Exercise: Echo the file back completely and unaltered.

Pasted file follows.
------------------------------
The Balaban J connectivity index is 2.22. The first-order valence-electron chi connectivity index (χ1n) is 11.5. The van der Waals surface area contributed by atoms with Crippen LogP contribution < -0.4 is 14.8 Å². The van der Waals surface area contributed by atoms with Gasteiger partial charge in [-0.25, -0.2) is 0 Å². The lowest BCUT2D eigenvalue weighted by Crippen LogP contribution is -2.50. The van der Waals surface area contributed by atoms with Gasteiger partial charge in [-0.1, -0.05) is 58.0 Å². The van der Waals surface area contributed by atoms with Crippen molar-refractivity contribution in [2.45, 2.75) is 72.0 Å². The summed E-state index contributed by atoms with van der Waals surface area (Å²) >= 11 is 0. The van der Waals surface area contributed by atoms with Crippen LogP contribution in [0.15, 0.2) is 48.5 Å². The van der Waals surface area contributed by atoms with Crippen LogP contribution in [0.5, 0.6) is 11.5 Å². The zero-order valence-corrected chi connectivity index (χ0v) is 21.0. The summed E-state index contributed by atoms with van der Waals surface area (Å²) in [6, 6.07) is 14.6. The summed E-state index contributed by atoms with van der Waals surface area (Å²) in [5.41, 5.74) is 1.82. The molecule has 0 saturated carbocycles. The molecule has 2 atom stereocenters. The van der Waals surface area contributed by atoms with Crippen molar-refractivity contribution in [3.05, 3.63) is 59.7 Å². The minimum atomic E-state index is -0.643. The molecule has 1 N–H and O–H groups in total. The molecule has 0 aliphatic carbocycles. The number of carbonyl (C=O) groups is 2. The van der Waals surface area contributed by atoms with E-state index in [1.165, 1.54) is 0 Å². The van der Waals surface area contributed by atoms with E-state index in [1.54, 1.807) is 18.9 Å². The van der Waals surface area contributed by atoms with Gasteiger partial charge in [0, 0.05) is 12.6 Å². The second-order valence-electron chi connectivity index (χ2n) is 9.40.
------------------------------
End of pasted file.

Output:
The Balaban J connectivity index is 2.22. The first-order valence-electron chi connectivity index (χ1n) is 11.5. The van der Waals surface area contributed by atoms with Crippen LogP contribution < -0.4 is 14.8 Å². The van der Waals surface area contributed by atoms with Gasteiger partial charge in [-0.25, -0.2) is 0 Å². The lowest BCUT2D eigenvalue weighted by Crippen LogP contribution is -2.50. The van der Waals surface area contributed by atoms with Gasteiger partial charge in [-0.1, -0.05) is 58.0 Å². The van der Waals surface area contributed by atoms with Crippen molar-refractivity contribution in [2.45, 2.75) is 72.0 Å². The summed E-state index contributed by atoms with van der Waals surface area (Å²) >= 11 is 0. The van der Waals surface area contributed by atoms with Crippen LogP contribution in [0.15, 0.2) is 48.5 Å². The van der Waals surface area contributed by atoms with Crippen LogP contribution in [0.5, 0.6) is 11.5 Å². The zero-order valence-corrected chi connectivity index (χ0v) is 21.0. The summed E-state index contributed by atoms with van der Waals surface area (Å²) in [6, 6.07) is 14.6. The summed E-state index contributed by atoms with van der Waals surface area (Å²) in [5.41, 5.74) is 1.82. The molecule has 0 saturated carbocycles. The molecule has 2 atom stereocenters. The van der Waals surface area contributed by atoms with Crippen molar-refractivity contribution in [3.05, 3.63) is 59.7 Å². The minimum atomic E-state index is -0.643. The molecule has 1 N–H and O–H groups in total. The molecule has 0 aliphatic carbocycles. The number of carbonyl (C=O) groups is 2. The van der Waals surface area contributed by atoms with E-state index in [1.165, 1.54) is 0 Å². The van der Waals surface area contributed by atoms with E-state index in [1.54, 1.807) is 18.9 Å². The van der Waals surface area contributed by atoms with Gasteiger partial charge in [0, 0.05) is 12.6 Å². The second-order valence-electron chi connectivity index (χ2n) is 9.40.